The Talk are scenes of black parents openly sharing truths about bias their children will experience. The conversations we have but don’t want to… Continue reading

1/30/18 O&A NYC INSPIRATIONAL TUESDAY: How a High School Coach Changed Dwayne Johnson’s Life

As a high school student, Dwayne “The Rock” Johnson started getting into trouble. He was arrested for everything from fighting and stealing to forging checks, but Dwayne says he began to change his ways when he was 16 years old.  Continue reading

1/26/18 O&A NYC SHALL WE DANCE FRIDAY: An Afternoon With Arthur Mitchell

By Walter Rutledge

I believe that children are our future;
Teach them well and let them lead the way.
Show them all the beauty they possess inside.
Give them a sense of pride,
To make it easier;
Let the children’s laughter remind us how we used to be. George Benson- The Greatest  

This is the opening stanza for George Benson’s The Greatest written for the 1977 biopic of the same title about Muhammad Ali. It is also the music and title of a duet choreographed by Arthur Mitchell for Dance Theatre Of Harlem, and in many ways it remains Mitchell’s credo. An Afternoon with Arthur Mitchell presented at the Lenfest Center for the Arts, Columbia University on Saturday, January 20, 2018 was an opportunity to see a master teacher, director, educator and showman in action.

 After a short introduction Mitchell and percussionist Baba Don Eaton Lenfest Center for the Arts, Columbia University proceeded to teach the audience a series of polyrhythmic music passages. The highlight was a rare screening of the dance documentary (1973), featuring Mitchell’s ballet Rhythmetron, and a fledgling Dance Theatre of Harlem. Most of the film took place in the basement of the Church of the Master, the home of his first school at 81 Morningside Avenue.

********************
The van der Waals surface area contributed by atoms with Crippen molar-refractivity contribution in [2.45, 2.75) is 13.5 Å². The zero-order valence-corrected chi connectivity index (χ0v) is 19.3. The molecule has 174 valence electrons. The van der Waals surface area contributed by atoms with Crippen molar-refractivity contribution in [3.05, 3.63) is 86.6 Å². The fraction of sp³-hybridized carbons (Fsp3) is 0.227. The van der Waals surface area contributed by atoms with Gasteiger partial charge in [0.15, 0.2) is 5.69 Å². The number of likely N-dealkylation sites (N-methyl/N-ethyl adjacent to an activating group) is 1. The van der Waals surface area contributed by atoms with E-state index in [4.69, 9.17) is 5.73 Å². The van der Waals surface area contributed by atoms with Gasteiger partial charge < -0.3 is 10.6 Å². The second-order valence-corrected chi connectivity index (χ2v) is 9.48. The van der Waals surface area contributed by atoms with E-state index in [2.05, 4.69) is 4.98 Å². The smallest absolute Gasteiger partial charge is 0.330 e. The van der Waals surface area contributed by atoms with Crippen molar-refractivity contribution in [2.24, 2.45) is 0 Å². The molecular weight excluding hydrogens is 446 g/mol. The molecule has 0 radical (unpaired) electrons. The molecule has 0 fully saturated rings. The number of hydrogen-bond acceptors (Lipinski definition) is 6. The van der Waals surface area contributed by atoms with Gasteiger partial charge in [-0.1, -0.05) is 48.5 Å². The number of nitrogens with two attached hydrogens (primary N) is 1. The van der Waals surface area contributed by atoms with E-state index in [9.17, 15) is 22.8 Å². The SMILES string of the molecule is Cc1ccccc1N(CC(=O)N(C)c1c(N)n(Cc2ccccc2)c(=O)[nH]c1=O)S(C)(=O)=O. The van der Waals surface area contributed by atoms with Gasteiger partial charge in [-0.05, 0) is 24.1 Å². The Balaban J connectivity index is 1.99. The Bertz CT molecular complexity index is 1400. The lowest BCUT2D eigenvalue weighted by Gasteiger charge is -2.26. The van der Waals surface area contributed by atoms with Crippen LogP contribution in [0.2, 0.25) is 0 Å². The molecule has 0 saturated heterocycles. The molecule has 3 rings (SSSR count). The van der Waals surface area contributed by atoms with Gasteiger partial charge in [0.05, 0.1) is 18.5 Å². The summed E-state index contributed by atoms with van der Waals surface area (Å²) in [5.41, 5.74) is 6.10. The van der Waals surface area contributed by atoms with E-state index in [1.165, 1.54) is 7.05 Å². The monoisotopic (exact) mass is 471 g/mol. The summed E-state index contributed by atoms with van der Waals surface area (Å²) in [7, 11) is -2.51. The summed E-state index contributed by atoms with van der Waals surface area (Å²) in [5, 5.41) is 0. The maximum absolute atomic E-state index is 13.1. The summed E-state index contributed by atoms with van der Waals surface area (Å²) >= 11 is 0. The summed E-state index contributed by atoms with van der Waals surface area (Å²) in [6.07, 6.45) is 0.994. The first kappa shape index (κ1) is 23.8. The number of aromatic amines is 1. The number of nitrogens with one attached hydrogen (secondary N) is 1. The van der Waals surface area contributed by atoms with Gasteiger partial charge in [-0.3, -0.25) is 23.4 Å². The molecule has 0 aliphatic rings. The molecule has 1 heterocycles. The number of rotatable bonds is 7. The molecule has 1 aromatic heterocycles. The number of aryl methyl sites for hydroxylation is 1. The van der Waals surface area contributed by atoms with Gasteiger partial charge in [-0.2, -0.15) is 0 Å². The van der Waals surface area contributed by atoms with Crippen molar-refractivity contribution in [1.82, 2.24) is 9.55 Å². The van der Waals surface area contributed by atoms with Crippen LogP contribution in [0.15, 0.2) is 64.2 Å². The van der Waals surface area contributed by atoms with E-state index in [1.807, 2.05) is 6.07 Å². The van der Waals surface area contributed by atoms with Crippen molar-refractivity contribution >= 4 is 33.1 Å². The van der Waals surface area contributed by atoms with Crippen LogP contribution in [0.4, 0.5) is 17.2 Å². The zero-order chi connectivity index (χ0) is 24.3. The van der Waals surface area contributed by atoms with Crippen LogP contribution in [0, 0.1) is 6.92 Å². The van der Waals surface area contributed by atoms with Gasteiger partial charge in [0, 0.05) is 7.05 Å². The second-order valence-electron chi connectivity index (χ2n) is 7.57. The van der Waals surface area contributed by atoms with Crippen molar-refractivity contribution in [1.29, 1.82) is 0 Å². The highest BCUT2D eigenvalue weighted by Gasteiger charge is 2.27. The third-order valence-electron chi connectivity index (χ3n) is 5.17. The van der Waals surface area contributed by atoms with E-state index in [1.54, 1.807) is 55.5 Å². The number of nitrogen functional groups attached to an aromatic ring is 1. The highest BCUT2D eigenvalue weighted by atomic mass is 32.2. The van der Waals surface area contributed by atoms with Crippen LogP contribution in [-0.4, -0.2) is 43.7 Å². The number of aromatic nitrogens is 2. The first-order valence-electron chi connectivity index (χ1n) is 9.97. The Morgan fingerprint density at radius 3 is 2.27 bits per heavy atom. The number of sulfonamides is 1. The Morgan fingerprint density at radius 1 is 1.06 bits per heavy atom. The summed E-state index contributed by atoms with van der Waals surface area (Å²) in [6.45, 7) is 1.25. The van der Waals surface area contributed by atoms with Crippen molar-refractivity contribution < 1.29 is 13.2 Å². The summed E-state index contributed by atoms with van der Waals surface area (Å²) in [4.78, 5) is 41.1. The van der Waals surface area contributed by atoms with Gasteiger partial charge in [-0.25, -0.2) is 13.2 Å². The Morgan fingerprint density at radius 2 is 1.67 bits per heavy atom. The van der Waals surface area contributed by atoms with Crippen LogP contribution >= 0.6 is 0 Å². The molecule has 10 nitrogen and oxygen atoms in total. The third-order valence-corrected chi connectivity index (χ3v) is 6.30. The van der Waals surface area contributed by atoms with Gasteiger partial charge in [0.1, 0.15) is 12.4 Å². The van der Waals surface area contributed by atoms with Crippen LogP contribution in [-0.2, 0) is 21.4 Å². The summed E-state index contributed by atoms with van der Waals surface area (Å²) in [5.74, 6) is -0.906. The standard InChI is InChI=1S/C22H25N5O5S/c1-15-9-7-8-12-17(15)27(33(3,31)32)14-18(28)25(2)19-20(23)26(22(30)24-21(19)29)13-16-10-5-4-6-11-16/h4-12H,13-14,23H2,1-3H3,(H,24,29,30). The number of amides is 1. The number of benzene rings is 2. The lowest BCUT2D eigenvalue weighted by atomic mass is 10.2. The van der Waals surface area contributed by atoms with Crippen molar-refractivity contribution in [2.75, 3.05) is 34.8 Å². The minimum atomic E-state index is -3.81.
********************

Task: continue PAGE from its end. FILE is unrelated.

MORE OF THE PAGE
Throughout the film Mitchell shares his gift of dance with the charm, confidence and authority that has become his trademark. He masterfully used popular social dances as a bridge to ballet. Mitchell made classic ballet less foreign and more accessible to the young audience from the Harlem community. It was wonderful seeing a performance by the original cast of Rhythmetron; which featured Lydia Abarca, Yvonne Hall, Virginia Johnson, Ronald Perry and Walter Raines.

Following the film Mitchell took questions from the audience, which included balletomanes, dance history enthusiasts and young dancers from Harlem School Of The Arts and Dance Theatre Of Harlem. At 83 years old Mitchell displayed the same vigor, charisma and irrepressible wit we had seen earlier in the film. Always “Mr. Mitchell”, he shared anecdotes, offered advice, and even corrected deportment with an uncompromising paternal demeanor.

An Afternoon With Arthur Mitchell

In her book Page by Page author Ruth Page has a chapter entitled Father Mitchell 1972. Page writes: “Arthur Mitchell is a person with no vices. He doesn’t smoke or drink, and eats a lot of ice cream. He works very hard and is truly a splendid example for young dancers. He is really a sort of Sir Galahad.”

For more information about the Wallach Art Gallery and the Arthur Mitchell: Harlem’s Ballet Trailblazer exhibition and related events visit wallach.columbia.edu.